The Canadian Astronomy Long Range Plan 2020-2030, a report on priorities and recommendations for Canadian astronomy over the next decade, has recommended that Canada support the National Radio Astronomy Observatory’s (NRAO) proposed Next Generation Very Large Array (ngVLA), saying the new facility will enable transformational science across many areas of astrophysics.
A test of a powerful new space imaging instrument has given us a gloriously detailed new perspective of the Apollo 15 Moon landing site.
The National Science Foundation’s Green Bank Observatory (GBO) and National Radio Astronomy Observatory (NRAO), and Raytheon Intelligence & Space conducted a test in November to prove that a new radio telescope system can capture high-resolution images in near-Earth space.
In order to study a wide range of astronomical phenomena, the VLA has several shapes or configurations, each with its own advantages.
An international team of astronomers has discovered the most distant quasar yet found — a cosmic monster more than 13 billion light-years from Earth powered by a supermassive black hole more than 1.6 billion times more massive than the Sun and more than 1,000 times brighter than our entire Milky Way Galaxy.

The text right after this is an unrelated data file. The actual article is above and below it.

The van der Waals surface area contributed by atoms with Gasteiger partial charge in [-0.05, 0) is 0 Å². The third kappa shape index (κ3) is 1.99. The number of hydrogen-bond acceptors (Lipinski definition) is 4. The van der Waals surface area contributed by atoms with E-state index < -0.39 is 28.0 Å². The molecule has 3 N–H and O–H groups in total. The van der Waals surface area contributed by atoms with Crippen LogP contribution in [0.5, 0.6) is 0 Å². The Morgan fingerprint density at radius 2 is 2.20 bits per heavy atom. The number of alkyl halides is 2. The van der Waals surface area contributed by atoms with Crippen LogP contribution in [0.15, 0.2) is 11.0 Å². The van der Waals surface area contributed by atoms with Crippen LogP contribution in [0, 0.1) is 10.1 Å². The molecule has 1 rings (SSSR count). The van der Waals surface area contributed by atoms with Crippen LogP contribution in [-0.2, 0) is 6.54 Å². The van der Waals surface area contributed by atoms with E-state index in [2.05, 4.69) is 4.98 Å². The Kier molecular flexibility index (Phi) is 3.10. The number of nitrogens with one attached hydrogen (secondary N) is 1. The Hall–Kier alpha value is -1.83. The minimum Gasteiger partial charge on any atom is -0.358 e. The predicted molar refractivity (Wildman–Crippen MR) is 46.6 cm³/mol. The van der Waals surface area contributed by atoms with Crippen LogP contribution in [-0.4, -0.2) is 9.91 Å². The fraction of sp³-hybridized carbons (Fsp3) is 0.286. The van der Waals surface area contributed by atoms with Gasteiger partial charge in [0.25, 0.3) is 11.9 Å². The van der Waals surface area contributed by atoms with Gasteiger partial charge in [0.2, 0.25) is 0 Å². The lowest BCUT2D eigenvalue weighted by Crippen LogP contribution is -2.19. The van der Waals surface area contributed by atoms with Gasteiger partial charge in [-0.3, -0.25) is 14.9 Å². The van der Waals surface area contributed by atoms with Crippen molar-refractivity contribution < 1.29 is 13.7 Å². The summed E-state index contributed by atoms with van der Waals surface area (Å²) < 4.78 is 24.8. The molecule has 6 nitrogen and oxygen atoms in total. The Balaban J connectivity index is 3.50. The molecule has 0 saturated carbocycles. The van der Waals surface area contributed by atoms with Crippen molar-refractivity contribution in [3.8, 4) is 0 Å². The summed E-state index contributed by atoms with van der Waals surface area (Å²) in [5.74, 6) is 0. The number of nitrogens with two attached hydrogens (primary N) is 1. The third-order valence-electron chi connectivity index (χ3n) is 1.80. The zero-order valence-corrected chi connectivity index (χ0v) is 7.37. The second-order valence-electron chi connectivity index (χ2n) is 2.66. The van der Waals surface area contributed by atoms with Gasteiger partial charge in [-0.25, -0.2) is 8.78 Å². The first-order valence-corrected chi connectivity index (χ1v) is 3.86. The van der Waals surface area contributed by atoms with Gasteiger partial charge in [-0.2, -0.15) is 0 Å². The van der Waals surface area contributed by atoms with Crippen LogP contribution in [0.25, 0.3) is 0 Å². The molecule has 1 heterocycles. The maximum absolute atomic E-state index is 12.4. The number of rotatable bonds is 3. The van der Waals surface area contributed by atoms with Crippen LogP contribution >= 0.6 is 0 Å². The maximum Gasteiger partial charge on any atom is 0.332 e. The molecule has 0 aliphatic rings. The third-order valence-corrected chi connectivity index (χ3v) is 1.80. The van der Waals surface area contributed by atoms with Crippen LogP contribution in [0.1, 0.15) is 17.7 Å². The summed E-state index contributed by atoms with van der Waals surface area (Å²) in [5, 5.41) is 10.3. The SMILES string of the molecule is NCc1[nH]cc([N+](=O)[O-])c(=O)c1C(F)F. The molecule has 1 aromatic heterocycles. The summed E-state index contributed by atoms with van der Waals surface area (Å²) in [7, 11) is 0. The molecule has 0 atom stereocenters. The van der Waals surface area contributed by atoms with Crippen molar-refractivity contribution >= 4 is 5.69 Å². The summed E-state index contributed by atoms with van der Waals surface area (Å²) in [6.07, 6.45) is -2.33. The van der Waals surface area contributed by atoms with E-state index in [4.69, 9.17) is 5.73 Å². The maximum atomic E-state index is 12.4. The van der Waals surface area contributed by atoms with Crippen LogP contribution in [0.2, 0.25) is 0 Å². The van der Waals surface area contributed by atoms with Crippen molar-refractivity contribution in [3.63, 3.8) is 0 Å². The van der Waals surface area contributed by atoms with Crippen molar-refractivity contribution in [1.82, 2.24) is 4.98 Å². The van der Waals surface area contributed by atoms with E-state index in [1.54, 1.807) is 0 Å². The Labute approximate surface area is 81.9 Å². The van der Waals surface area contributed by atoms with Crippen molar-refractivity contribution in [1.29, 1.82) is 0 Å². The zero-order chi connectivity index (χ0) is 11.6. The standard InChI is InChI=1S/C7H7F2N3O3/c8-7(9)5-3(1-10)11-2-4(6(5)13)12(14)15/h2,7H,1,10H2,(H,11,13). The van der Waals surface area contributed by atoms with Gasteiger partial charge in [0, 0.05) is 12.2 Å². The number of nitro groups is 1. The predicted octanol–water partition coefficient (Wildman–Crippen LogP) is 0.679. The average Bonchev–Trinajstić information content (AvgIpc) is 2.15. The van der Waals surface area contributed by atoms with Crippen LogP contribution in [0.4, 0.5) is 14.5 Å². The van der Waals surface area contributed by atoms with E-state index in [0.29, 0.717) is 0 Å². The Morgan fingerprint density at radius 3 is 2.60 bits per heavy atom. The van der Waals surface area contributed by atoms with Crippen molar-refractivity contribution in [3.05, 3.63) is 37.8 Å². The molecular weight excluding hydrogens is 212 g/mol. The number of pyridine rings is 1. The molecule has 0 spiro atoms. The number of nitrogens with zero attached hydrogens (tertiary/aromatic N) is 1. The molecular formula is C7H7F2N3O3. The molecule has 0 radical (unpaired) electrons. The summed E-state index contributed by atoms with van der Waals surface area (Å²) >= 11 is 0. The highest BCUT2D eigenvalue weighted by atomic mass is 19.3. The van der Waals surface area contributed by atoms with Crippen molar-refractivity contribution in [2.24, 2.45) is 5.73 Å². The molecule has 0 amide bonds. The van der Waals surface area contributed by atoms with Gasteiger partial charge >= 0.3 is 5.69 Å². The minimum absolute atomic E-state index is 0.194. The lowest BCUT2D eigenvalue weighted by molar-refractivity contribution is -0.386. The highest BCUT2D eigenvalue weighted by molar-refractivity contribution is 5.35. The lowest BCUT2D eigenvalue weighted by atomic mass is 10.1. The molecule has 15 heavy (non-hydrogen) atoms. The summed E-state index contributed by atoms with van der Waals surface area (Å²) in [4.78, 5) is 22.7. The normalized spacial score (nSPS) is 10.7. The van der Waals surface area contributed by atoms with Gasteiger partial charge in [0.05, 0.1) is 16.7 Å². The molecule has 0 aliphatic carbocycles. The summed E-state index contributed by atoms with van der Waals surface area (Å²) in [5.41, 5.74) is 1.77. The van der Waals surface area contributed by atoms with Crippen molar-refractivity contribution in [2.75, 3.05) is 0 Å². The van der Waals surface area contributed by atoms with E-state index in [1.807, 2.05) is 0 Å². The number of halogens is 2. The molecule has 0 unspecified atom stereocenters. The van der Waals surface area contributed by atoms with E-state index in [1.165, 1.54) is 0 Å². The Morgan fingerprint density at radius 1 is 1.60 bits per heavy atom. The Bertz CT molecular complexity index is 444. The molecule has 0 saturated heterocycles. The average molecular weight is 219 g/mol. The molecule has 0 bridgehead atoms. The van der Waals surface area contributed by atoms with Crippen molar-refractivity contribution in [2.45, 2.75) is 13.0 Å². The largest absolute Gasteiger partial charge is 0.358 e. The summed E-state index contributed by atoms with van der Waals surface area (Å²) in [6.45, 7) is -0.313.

The supersharp radio “vision” of the National Science Foundation’s Very Long Baseline Array (VLBA) has revealed previously unseen details in a jet of material ejected at three-quarters the speed of light from the core of a galaxy some 12.8 billion light-years from Earth.
Comparing data from VLA sky surveys made some two decades apart revealed that the black hole-powered “engines” at the cores of some distant galaxies have launched new, superfast jets of material during the interval between the surveys.
The National Radio Astronomy Observatory (NRAO) and the Green Bank Observatory (GBO) are saddened by the announcement of the decommissioning of the Arecibo Telescope in Puerto Rico due to recent and devastating structural damage.
In 2019, a worldwide collaboration of scientists used a global collection of radio telescopes called the Event Horizon Telescope (EHT) to make the first-ever image of a black hole — the supermassive black hole at the core of the galaxy M87, some 55 million light-years from Earth.
The Event Horizon Telescope (EHT) — the worldwide collaboration that produced the first image of a black hole in 2019 — has produced a new image showing details of the magnetic fields in the region closest to the supermassive black hole at the core of the galaxy M87. The new work is providing astronomers with important clues about how powerful jets of material can be produced in that region.
New studies using the VLA and other telescopes have added to our knowledge of what happens when a black hole shreds a star, but also have raised new questions that astronomers must tackle.
Get ready for close-up surface images of distant planets in our solar system.